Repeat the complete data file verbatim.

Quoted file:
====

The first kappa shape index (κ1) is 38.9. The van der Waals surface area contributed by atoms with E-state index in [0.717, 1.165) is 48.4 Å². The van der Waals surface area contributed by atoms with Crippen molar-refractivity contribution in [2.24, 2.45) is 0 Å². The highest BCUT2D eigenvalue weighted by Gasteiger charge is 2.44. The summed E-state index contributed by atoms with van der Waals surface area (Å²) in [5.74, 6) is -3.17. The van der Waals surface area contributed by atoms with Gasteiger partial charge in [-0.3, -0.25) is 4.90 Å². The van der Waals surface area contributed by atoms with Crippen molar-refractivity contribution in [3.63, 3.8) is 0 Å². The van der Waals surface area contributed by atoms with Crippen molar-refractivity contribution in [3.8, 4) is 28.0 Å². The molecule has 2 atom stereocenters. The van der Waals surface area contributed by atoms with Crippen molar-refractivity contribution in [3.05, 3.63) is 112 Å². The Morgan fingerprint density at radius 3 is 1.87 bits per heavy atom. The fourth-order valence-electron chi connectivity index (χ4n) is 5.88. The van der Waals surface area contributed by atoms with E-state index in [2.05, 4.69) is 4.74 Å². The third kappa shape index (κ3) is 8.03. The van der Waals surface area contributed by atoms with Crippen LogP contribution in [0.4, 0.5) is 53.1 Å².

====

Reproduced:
The first kappa shape index (κ1) is 38.9. The van der Waals surface area contributed by atoms with E-state index in [0.717, 1.165) is 48.4 Å². The van der Waals surface area contributed by atoms with Crippen molar-refractivity contribution in [2.24, 2.45) is 0 Å². The highest BCUT2D eigenvalue weighted by Gasteiger charge is 2.44. The summed E-state index contributed by atoms with van der Waals surface area (Å²) in [5.74, 6) is -3.17. The van der Waals surface area contributed by atoms with Gasteiger partial charge in [-0.3, -0.25) is 4.90 Å². The van der Waals surface area contributed by atoms with Crippen molar-refractivity contribution in [3.63, 3.8) is 0 Å². The van der Waals surface area contributed by atoms with Crippen molar-refractivity contribution in [3.8, 4) is 28.0 Å². The molecule has 2 atom stereocenters. The van der Waals surface area contributed by atoms with Crippen molar-refractivity contribution in [3.05, 3.63) is 112 Å². The Morgan fingerprint density at radius 3 is 1.87 bits per heavy atom. The fourth-order valence-electron chi connectivity index (χ4n) is 5.88. The van der Waals surface area contributed by atoms with E-state index in [2.05, 4.69) is 4.74 Å². The third kappa shape index (κ3) is 8.03. The van der Waals surface area contributed by atoms with Crippen LogP contribution in [0.4, 0.5) is 53.1 Å².